The equality watchdog has called on the government to explain its plans for the use of body scanners at airports, citing concerns about racial profiling and privacy.
This weekend the Equality and Human Rights Commission said it had written to the Home Secretary Alan Johnson to urge the "utmost caution" over such technology.
Backscatter X-ray body scanners, which produce a ghostly naked image of their subjects, are currently in trials at Manchester Airport. The UK's largest airport operator, BAA, has said it will install machines "as soon as is practical" at Heathrow.
"The Commission is concerned that that the proposals to introduce body scanners are likely to have a negative impact on individuals' rights to privacy, especially members of particular groups including disabled people, older people, children, transgendered people, women and religious groups," it said.
"Under the Human Rights Act, any infringement of the right to privacy must be justified, necessary and proportionate."
The Commission was set up to independently monitor Human Rights Act compliance.
In the wake of Umar Farouk Abdulmutallab's failed Christmas Day bombing of a transatlantic airliner above Detroit, Gordon Brown said the government would "examine a range of new techniques to enhance airport security systems... these could include advancing our use of explosive trace technology, full body scanners and advanced x-ray technology."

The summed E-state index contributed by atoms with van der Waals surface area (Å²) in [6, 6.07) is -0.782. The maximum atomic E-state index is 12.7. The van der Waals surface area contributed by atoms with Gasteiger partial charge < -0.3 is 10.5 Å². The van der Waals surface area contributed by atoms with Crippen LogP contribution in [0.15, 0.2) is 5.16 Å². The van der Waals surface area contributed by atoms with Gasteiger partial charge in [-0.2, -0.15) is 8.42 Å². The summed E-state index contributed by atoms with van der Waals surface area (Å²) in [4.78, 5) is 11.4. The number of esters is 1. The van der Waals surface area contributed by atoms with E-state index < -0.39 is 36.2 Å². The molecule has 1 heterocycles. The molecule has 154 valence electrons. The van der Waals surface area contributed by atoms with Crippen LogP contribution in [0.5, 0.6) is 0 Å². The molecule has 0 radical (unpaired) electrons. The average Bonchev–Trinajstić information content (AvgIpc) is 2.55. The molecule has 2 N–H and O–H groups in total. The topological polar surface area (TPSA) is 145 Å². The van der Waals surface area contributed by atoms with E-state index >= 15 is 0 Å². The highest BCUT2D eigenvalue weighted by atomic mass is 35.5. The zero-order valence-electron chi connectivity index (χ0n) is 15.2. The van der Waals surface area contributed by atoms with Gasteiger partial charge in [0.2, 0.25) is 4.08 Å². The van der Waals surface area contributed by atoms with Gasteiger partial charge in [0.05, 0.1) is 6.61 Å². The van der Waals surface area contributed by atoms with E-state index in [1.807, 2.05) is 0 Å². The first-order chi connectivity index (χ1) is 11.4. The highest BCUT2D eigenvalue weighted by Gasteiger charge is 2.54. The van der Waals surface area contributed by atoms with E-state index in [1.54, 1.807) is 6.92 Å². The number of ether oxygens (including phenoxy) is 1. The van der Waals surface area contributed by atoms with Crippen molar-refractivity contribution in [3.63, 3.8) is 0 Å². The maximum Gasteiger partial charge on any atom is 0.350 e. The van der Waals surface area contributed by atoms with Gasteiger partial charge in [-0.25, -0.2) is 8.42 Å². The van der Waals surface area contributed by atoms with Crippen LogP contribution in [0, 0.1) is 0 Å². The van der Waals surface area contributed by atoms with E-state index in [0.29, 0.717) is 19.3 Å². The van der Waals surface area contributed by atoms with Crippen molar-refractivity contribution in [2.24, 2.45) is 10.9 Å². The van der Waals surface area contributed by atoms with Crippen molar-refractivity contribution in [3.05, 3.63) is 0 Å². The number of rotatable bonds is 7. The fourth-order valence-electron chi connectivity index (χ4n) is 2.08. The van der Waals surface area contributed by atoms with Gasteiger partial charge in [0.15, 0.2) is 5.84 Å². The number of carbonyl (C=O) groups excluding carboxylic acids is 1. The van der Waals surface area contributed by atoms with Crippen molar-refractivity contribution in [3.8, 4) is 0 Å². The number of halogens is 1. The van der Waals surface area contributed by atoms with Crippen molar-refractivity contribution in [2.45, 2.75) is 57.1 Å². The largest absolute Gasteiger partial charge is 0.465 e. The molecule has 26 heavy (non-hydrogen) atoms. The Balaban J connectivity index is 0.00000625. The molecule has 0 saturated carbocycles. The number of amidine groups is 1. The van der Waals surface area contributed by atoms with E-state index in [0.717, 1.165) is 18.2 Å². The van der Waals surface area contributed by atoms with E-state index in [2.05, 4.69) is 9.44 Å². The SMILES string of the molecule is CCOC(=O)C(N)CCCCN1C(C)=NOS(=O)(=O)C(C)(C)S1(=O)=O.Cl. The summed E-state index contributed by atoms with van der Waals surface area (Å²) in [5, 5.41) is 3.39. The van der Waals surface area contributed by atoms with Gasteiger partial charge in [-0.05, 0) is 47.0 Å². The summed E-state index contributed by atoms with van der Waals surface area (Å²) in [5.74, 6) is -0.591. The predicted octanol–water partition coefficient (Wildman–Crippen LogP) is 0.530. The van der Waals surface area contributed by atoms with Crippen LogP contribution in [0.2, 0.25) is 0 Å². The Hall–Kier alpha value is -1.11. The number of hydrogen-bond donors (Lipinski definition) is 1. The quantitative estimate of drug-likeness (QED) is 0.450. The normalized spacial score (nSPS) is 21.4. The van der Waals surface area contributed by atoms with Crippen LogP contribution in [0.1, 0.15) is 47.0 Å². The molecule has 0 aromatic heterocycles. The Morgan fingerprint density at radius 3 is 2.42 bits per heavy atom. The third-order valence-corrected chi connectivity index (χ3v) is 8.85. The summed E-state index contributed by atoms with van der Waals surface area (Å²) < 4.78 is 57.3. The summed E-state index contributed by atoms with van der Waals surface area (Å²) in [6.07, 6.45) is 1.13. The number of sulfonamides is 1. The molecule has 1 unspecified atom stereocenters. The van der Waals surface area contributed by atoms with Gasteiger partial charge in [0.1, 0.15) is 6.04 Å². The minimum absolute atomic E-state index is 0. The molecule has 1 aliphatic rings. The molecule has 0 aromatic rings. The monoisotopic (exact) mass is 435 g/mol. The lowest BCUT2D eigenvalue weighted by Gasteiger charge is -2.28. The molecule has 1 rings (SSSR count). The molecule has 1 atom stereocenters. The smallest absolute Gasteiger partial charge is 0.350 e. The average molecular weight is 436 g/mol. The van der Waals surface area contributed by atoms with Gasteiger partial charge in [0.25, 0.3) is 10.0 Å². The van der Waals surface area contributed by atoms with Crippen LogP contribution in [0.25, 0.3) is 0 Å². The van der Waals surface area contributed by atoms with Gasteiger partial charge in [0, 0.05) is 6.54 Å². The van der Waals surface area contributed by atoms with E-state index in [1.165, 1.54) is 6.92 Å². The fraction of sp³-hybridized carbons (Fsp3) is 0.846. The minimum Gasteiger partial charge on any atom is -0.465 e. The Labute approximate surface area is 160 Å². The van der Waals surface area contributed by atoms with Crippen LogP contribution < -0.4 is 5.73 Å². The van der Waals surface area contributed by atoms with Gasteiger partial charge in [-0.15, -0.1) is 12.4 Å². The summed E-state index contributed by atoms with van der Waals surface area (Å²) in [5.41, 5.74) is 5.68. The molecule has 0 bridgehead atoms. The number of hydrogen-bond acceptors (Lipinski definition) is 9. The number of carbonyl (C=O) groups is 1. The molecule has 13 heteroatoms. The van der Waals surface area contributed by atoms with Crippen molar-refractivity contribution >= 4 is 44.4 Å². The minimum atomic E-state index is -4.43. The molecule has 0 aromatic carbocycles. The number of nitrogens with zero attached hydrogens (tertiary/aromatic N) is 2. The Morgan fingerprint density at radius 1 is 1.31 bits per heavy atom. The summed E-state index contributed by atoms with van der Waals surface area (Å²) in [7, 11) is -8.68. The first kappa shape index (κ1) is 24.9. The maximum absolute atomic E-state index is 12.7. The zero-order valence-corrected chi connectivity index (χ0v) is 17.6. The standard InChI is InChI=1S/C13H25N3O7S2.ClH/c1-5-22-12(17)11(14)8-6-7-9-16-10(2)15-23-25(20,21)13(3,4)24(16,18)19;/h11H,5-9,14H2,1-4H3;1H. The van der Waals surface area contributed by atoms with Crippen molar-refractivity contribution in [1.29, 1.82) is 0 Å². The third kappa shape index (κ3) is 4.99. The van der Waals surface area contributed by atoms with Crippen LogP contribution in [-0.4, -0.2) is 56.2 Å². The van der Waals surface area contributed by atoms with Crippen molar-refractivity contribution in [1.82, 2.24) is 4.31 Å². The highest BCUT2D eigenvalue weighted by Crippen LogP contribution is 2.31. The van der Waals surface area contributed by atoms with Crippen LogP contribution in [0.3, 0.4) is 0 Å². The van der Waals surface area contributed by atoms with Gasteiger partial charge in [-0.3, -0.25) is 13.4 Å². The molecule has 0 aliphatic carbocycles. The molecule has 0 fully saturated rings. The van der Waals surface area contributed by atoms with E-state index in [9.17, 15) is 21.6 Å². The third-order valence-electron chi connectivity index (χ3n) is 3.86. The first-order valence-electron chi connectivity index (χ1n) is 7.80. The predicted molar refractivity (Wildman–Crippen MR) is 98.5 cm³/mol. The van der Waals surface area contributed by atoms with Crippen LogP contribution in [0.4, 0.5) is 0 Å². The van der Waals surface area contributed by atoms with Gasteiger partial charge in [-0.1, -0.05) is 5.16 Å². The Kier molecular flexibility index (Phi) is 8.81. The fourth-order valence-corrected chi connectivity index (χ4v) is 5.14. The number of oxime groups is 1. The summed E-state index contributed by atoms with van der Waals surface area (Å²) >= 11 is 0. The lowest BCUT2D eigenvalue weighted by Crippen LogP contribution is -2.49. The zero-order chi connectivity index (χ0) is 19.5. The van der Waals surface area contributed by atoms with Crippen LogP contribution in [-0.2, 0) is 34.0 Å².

Johnson has also suggested that air travellers could be selected for scanning by "additional targeted passenger profiling".
"We will be considering all the issues involved, mindful of civil liberties concerns, aware that identity based profiling has its limitations, but conscious of our overriding obligations to protect peoples' life and liberty," he told the Commons earlier this month.
The Commission yesterday warned Johnson that discrimination on racial or religious grounds is illegal.
"In the absence of any evidence provided by the government, the Commission remains to be convinced that the proposals on profiling set out by the Home Secretary are an effective response to the current threat, and are therefore justifiable," it said.
"The Commission is therefore not convinced that the proposals amount to a lawful, or proportionate response to the current threat."
Body scanners have also drawn fire from child protection groups. The Manchester trial also had to be revised last year after suggestions that scanning children could violate child pornography laws. ®